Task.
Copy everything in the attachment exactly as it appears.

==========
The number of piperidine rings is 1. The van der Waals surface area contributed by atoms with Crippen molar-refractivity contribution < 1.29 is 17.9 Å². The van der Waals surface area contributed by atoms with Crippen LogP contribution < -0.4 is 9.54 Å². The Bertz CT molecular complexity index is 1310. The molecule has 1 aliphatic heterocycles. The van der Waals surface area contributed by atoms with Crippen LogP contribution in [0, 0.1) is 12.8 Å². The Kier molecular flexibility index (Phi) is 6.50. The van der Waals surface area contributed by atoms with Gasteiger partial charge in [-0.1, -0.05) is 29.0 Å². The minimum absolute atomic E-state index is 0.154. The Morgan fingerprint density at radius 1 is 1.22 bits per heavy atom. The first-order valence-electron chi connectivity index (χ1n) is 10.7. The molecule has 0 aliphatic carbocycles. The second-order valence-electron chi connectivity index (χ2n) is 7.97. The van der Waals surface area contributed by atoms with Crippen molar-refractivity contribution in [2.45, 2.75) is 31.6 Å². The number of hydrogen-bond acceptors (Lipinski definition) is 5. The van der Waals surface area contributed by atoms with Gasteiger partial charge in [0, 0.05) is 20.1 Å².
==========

The number of piperidine rings is 1. The van der Waals surface area contributed by atoms with Crippen molar-refractivity contribution < 1.29 is 17.9 Å². The van der Waals surface area contributed by atoms with Crippen LogP contribution < -0.4 is 9.54 Å². The Bertz CT molecular complexity index is 1310. The molecule has 1 aliphatic heterocycles. The van der Waals surface area contributed by atoms with Crippen LogP contribution in [0, 0.1) is 12.8 Å². The Kier molecular flexibility index (Phi) is 6.50. The van der Waals surface area contributed by atoms with Gasteiger partial charge in [-0.1, -0.05) is 29.0 Å². The minimum absolute atomic E-state index is 0.154. The Morgan fingerprint density at radius 1 is 1.22 bits per heavy atom. The first-order valence-electron chi connectivity index (χ1n) is 10.7. The molecule has 0 aliphatic carbocycles. The second-order valence-electron chi connectivity index (χ2n) is 7.97. The van der Waals surface area contributed by atoms with Crippen molar-refractivity contribution in [2.45, 2.75) is 31.6 Å². The number of hydrogen-bond acceptors (Lipinski definition) is 5. The van der Waals surface area contributed by atoms with Gasteiger partial charge in [0, 0.05) is 20.1 Å².